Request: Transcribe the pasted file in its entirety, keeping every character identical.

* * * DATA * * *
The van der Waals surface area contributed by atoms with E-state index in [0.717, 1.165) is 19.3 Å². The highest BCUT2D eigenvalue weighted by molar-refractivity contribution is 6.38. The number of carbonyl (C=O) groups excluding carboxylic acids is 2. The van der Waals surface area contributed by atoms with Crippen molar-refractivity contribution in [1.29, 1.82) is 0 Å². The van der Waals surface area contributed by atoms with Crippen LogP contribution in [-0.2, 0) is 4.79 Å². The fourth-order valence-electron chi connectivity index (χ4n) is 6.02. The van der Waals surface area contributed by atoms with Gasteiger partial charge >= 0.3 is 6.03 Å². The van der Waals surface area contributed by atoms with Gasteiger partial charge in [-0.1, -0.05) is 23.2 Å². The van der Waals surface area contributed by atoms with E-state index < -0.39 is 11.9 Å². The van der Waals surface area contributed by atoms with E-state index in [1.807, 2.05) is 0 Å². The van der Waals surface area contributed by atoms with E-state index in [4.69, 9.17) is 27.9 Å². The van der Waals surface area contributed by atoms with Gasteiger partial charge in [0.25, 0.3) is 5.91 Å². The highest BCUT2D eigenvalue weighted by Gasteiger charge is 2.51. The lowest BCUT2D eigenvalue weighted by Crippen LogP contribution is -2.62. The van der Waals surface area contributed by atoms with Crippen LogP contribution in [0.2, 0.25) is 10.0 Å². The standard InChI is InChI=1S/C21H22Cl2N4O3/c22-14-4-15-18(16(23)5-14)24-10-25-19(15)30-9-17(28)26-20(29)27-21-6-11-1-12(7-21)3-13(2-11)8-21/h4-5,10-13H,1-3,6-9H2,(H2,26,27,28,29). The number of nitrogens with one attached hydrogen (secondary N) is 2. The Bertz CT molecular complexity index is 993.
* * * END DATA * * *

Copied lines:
The van der Waals surface area contributed by atoms with E-state index in [0.717, 1.165) is 19.3 Å². The highest BCUT2D eigenvalue weighted by molar-refractivity contribution is 6.38. The number of carbonyl (C=O) groups excluding carboxylic acids is 2. The van der Waals surface area contributed by atoms with Crippen molar-refractivity contribution in [1.29, 1.82) is 0 Å². The van der Waals surface area contributed by atoms with Crippen LogP contribution in [-0.2, 0) is 4.79 Å². The fourth-order valence-electron chi connectivity index (χ4n) is 6.02. The van der Waals surface area contributed by atoms with Gasteiger partial charge >= 0.3 is 6.03 Å². The van der Waals surface area contributed by atoms with Gasteiger partial charge in [-0.1, -0.05) is 23.2 Å². The van der Waals surface area contributed by atoms with E-state index < -0.39 is 11.9 Å². The van der Waals surface area contributed by atoms with E-state index in [1.807, 2.05) is 0 Å². The van der Waals surface area contributed by atoms with E-state index in [4.69, 9.17) is 27.9 Å². The van der Waals surface area contributed by atoms with Gasteiger partial charge in [0.25, 0.3) is 5.91 Å². The highest BCUT2D eigenvalue weighted by Gasteiger charge is 2.51. The lowest BCUT2D eigenvalue weighted by Crippen LogP contribution is -2.62. The van der Waals surface area contributed by atoms with Crippen LogP contribution in [0.2, 0.25) is 10.0 Å². The standard InChI is InChI=1S/C21H22Cl2N4O3/c22-14-4-15-18(16(23)5-14)24-10-25-19(15)30-9-17(28)26-20(29)27-21-6-11-1-12(7-21)3-13(2-11)8-21/h4-5,10-13H,1-3,6-9H2,(H2,26,27,28,29). The number of nitrogens with one attached hydrogen (secondary N) is 2. The Bertz CT molecular complexity index is 993.